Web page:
3. Offer soft bedding in a warm place

Soft and well-padded bedding and a warm, draft-free spot to sleep in winter are important for pets who may have arthritis. Available in pet supply stores, a memory foam bed is well worth the investment for arthritic pets. Coats for colder weather are also a good option for those pets who accept them.

4. Install ramps and non-slip flooring

If possible, use a ramp to help your dog get in and out of the car. Ramps or pet stairs can be used to help your dog or cat access higher places they frequent, such as the couch or bed. Non-slip flooring (even old yoga mats or rubber-backed mats) in the house can be helpful to prevent slipping, especially if you have slippery flooring like polished wood, concrete or tiles.

Cats having difficulty getting into and out of their litter trays may benefit from a tray with a lower ‘lip’. These can be bought, or you can make your own with something like a shallow baking tray or plastic container. Just remember that the litter tray needs to be large enough for your cat to comfortably dig, turn around and squat (for more information, see the RSPCA’s Safe and Happy Cats page). If you have a multi-level home, you should also make sure that your arthritic cat has at least one litter tray on each level that is easy to access.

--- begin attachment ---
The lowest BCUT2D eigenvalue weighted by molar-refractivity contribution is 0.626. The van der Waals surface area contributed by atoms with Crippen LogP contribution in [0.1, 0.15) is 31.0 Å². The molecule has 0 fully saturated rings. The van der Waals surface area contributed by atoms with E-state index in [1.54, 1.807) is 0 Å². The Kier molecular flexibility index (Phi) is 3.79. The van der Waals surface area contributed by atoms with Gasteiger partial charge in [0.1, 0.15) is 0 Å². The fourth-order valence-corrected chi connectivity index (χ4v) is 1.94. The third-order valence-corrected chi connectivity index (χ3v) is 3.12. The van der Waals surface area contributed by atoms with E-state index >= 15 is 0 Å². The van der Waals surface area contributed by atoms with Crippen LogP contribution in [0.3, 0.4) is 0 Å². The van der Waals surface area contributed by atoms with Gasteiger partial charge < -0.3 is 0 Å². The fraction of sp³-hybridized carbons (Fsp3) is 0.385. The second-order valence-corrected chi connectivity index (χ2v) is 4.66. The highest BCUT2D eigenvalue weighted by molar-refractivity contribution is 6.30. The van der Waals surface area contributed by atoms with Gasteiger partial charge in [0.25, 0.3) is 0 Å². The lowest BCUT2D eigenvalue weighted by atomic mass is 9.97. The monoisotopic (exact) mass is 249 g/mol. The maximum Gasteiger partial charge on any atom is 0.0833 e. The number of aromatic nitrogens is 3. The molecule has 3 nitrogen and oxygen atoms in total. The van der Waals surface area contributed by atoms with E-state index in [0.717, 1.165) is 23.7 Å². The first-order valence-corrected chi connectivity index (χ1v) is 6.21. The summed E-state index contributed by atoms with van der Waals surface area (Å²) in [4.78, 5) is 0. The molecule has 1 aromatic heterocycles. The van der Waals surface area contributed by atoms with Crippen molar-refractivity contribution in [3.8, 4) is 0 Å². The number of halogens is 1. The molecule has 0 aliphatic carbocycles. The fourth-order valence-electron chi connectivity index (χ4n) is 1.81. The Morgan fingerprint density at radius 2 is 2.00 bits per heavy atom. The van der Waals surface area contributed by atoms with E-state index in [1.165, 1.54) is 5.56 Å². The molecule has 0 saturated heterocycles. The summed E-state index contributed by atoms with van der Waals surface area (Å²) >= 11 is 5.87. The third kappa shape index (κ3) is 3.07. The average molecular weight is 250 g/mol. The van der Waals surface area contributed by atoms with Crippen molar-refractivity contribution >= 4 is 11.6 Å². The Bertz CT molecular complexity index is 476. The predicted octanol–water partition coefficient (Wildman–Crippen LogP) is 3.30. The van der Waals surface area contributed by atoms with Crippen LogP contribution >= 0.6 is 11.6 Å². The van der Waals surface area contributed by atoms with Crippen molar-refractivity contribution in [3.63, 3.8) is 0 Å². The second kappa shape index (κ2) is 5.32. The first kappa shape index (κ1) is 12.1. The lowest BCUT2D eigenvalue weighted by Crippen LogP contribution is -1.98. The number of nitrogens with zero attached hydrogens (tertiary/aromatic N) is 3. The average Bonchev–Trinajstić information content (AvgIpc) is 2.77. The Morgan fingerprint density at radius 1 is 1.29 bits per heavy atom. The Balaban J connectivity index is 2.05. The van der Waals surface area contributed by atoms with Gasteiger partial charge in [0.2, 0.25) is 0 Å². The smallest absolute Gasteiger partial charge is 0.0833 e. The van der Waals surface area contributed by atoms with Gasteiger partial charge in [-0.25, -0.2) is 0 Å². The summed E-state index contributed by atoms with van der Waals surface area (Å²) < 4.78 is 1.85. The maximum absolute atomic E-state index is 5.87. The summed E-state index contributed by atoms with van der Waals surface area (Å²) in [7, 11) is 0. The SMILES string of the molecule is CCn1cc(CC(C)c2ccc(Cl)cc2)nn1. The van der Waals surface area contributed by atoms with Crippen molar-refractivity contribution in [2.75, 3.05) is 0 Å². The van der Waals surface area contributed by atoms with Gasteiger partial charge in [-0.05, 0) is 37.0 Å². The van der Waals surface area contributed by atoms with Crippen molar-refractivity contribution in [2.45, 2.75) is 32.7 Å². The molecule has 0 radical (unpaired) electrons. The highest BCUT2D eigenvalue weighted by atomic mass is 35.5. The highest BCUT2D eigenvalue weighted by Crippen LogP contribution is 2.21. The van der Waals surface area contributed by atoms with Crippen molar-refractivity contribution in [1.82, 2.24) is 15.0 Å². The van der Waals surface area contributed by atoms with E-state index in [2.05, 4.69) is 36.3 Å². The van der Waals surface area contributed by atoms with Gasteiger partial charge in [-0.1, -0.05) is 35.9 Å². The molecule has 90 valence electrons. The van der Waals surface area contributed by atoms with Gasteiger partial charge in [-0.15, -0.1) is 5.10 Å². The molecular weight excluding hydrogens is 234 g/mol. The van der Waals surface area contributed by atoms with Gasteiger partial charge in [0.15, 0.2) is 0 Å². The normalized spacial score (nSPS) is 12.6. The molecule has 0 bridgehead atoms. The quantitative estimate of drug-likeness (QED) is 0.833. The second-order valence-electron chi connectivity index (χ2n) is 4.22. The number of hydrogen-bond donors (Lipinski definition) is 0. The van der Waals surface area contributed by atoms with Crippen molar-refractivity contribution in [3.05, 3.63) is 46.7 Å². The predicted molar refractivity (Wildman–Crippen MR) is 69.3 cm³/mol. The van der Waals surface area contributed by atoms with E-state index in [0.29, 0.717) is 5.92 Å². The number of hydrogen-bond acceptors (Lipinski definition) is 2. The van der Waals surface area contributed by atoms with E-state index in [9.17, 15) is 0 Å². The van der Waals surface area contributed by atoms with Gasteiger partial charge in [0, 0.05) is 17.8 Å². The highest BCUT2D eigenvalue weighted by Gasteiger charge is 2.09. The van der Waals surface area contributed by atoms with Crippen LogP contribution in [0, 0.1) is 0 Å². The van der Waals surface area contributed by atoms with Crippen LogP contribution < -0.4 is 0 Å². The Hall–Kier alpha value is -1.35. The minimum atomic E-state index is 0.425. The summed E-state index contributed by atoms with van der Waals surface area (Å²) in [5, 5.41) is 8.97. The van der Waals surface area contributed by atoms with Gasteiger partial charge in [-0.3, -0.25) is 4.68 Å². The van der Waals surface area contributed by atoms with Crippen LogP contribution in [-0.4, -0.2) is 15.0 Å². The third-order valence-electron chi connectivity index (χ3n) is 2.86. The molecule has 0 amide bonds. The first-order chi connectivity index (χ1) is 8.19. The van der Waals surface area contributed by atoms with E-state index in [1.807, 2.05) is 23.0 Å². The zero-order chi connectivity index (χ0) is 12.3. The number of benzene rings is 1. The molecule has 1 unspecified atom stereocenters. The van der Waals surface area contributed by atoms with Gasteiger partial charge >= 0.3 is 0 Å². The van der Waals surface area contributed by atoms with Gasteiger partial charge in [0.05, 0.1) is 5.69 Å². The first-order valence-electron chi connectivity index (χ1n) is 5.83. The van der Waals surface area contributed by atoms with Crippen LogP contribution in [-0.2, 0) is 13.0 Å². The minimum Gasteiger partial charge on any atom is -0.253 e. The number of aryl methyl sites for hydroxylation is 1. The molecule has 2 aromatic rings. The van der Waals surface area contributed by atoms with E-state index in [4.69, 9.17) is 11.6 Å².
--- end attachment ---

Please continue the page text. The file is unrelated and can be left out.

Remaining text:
5. Gentle massage and grooming

Your pet may be less likely to be able to keep themselves clean when they have arthritis. Daily soft brushing and a gentle massage may help them feel better, but be extra careful around the areas where they are sore and stop if they seem uncomfortable. Keep their claws trimmed, either at home or at the vet clinic or groomer. Use warm water to gently wash your pet when needed, or consider a visit to a groomer or vet clinic for a hydrobath. Take extra care to make sure they don’t slip on wet surfaces.

Keeping pets mobile and pain-free